Iris C
Iris C
1 year ago
Reply to  Etty Welch

Didn’t Prince Andrew’s accuser step back when she knew she was going to be subpoenaed and have her assertions questioned in court?
On the basis of being innocent until proved guilty would seem to be relevant here.

Tom Lewis
Tom Lewis
1 year ago

I didnā€™t see the word ā€˜penitenceā€™ used in the article. Surely, if ā€˜forgivenessā€™ is one side of a coin, then ā€˜penitenceā€™ is the other.

Russell Hamilton
Russell Hamilton
1 year ago
Reply to  Tom Lewis

I don’t think forgiveness is conditional on penitence at all.

Andrew D
Andrew D
1 year ago

Not exclusively. Acts of charity and calling upon the intercession of the saints are other ways of obtaining forgiveness.

Russell Hamilton
Russell Hamilton
1 year ago
Reply to  Andrew D

It can just be given, rather than obtained.

E. L. Herndon
E. L. Herndon
1 year ago

Agreed, given by the grace of God. And isn’t a definition of Grace “an undeserved gift by an unobligated giver”?

Judy Johnson
Judy Johnson
1 year ago
Reply to  E. L. Herndon

There is some confusion between mercy and grace in this thread.

Nanda Kishor das
Nanda Kishor das
1 year ago

“This is why social justice warriors end up consuming each other in an orgy of recrimination.”

Very insightful. True Christian values are often at odds with their secular adaptations, such as social and racial justice.

Peter B
Peter B
1 year ago

Because this is what SJWs do ! The famous “narcissism of small differences” of the Left (ref Judean People’s Front, the appalling pile-on on J K Rowling, …).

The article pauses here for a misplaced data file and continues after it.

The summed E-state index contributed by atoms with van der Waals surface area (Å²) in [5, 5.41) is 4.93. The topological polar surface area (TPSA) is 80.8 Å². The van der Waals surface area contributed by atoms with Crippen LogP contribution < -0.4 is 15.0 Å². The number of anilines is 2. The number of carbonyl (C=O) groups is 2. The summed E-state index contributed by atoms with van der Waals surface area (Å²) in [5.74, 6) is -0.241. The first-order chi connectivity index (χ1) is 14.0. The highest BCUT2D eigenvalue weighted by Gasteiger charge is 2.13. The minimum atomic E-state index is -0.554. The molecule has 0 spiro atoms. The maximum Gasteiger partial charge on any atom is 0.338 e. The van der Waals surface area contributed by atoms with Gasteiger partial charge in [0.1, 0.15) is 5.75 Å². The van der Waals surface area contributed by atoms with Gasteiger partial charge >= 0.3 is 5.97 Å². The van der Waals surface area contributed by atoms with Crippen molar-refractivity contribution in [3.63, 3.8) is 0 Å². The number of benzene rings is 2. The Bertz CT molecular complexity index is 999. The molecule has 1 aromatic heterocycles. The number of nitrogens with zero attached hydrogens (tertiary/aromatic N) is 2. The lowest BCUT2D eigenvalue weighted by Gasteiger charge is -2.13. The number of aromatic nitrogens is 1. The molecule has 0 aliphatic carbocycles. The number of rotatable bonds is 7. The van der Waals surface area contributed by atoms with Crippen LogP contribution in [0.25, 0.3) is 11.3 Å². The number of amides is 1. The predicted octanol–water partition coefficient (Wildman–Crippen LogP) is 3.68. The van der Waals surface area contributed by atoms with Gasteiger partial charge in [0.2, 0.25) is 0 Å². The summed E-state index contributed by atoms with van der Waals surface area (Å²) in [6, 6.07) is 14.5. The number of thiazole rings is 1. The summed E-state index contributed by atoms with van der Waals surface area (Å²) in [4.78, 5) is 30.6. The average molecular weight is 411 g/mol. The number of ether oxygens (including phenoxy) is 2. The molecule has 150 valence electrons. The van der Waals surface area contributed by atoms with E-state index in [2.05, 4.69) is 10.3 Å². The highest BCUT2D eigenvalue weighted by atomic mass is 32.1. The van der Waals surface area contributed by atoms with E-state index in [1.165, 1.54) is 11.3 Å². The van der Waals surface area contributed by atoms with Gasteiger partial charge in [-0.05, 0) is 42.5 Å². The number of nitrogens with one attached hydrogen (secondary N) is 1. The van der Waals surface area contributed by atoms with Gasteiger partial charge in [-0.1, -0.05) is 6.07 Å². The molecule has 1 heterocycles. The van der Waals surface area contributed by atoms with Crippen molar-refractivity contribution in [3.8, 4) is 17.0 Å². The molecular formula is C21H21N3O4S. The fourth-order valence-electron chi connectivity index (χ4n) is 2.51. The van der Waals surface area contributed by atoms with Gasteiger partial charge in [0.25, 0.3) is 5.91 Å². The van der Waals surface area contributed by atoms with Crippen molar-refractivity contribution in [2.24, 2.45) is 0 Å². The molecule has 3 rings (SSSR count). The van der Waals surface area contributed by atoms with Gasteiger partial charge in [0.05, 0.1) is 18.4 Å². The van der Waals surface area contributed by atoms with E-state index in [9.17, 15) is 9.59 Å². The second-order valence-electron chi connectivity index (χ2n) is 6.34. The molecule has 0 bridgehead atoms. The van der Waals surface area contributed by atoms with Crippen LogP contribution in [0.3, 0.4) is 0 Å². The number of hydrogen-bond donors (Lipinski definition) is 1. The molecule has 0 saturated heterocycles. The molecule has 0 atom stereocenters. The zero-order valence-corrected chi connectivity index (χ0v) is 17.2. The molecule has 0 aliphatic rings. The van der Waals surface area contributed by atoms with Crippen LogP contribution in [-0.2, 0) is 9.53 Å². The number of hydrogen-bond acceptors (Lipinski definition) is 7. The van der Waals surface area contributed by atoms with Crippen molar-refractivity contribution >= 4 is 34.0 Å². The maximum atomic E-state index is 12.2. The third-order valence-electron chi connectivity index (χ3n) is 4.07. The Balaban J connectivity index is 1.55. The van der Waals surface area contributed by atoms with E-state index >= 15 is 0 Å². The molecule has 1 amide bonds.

geoffrey cox
geoffrey cox
1 year ago

All very nice, but behind Welby’s comment seems to lie the assumption that it’s any business of the mob and the media to ‘forgive’ Prince Andrew, who has not been found guilty of any crime. Instead he has been pronounced ‘disgraced’ – which has nothing to do with ‘justice’, but from which there is no way back and which leaves no room for forgiveness.

ARNAUD ALMARIC
ARNAUD ALMARIC
1 year ago
Reply to  geoffrey cox

If he were a ā€˜Noble Romanā€™ he would fall on his sword and save his family and the nation from embarrassment. But, sadly he isnā€™t.

Tony Buck
Tony Buck
1 year ago
Reply to  ARNAUD ALMARIC

Suicide isn’t noble.

And it is contrary to Christian teachings.

ARNAUD ALMARIC
ARNAUD ALMARIC
1 year ago
Reply to  Tony Buck

Thus the use of the termā€™Noble Romanā€™. Attitudes change.

Andy O'Gorman
Andy O'Gorman
1 year ago
Reply to  Tony Buck

It can be! And why should the church decide your fate if you wish to end it?
Having lost many to depression and then the suicide, I think I may know one or two things about the syndrome.

Russell Hamilton
Russell Hamilton
1 year ago
Reply to  ARNAUD ALMARIC